W.Va. lawmakers urged to stem pain pill profits

BECKLEY, W.Va. — A local physician is urging lawmakers to tackle the opioid addiction problem in southern West Virginia by legislating the way doctors can charge patients for prescription painkillers and opioids like Suboxone.

Dr. M.K. Hasan, founding psychiatrist of Raleigh Psychiatric Services in Beckley, said current laws that allow doctors to treat patients on a “cash only” basis create “cash cows” for doctors who are looking to make quick, easy money by prescribing opioids.

 “If you want to start a practice here, and build it up quickly, start writing narcotics,” said Hasan, who is in the process of building a non-opioid drug treatment program at his practice. “ZIP 25801 is one of the highest writers of narcotics prescriptions.”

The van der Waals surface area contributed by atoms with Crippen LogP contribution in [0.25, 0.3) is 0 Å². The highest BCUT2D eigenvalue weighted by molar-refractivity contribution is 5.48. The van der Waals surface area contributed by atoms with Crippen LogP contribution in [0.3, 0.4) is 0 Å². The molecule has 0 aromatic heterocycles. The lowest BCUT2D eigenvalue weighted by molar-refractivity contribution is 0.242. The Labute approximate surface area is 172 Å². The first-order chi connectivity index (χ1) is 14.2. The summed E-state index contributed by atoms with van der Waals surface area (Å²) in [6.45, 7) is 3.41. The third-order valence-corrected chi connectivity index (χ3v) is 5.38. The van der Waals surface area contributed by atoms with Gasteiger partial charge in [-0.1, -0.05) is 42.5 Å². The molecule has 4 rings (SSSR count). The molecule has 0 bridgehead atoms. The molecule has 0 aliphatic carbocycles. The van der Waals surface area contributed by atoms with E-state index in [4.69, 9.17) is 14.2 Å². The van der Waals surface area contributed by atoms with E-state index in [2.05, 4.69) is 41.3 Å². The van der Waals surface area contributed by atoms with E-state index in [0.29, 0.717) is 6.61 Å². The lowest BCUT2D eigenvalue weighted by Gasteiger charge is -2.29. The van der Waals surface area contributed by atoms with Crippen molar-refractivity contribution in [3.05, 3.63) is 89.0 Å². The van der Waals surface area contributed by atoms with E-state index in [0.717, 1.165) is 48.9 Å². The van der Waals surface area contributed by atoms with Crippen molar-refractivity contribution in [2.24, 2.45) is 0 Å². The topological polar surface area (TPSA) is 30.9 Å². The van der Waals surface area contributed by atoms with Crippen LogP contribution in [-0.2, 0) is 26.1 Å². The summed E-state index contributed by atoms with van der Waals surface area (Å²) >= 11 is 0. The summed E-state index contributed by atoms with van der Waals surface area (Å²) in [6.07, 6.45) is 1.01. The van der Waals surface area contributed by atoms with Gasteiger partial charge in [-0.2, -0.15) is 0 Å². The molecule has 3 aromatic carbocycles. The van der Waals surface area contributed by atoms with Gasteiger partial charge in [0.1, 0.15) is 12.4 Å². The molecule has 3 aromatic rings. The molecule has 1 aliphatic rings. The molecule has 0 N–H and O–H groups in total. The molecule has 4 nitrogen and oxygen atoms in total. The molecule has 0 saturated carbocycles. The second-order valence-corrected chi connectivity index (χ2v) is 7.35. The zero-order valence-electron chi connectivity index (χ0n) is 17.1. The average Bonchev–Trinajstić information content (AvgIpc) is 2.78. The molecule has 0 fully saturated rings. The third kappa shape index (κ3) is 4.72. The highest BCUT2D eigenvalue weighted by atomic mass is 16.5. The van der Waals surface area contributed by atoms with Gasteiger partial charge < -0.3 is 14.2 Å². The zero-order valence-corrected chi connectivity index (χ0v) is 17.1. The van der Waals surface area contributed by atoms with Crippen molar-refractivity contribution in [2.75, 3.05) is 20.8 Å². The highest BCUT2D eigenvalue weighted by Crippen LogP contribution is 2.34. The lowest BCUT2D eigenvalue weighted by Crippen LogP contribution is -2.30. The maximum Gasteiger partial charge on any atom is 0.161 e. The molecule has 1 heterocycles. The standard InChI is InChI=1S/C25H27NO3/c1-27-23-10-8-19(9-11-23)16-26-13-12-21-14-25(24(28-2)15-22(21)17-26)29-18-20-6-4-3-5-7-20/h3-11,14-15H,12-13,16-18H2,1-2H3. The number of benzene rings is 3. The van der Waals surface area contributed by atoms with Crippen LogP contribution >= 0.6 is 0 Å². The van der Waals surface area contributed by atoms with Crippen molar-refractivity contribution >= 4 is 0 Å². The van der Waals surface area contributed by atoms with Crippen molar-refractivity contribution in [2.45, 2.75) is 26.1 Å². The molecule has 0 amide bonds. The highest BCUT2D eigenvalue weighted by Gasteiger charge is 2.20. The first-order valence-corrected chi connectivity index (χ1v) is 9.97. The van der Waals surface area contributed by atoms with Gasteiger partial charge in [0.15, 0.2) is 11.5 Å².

West Virginia has a higher rate of overdose deaths than Texas and New York City, with statistics of 27 residents per 100,000 succumbing to overdose.

Gov. Earl Ray Tomblin on Friday signed Senate Bill 335, allowing health care providers to prescribe to first-responders and other trained people certain drugs that counteract an opiate overdose. Under the new law, which becomes effective in May, those who prescribe or administer an opioid antagonist in good faith to a person who is overdosing won’t face criminal or civil charges.

Hasan said lawmakers can help stop opioids from entering their communities.

“The biggest supply is coming from physicians,” charged Hasan. “I feel that 50 percent of the problem is created by physicians. Greed plays a big role. The main thing is cash. Cash has to leave the system.”

Hasan explained that Medicaid, a state-subsidized insurance program for low-income residents, pays doctors around $20 per office visit. Medicaid patients who are prescribed Suboxone are also required to have four hours of counseling each month.

By law, pain/opioid clinic doctors may offer patients the option of not charging their insurance providers…

 

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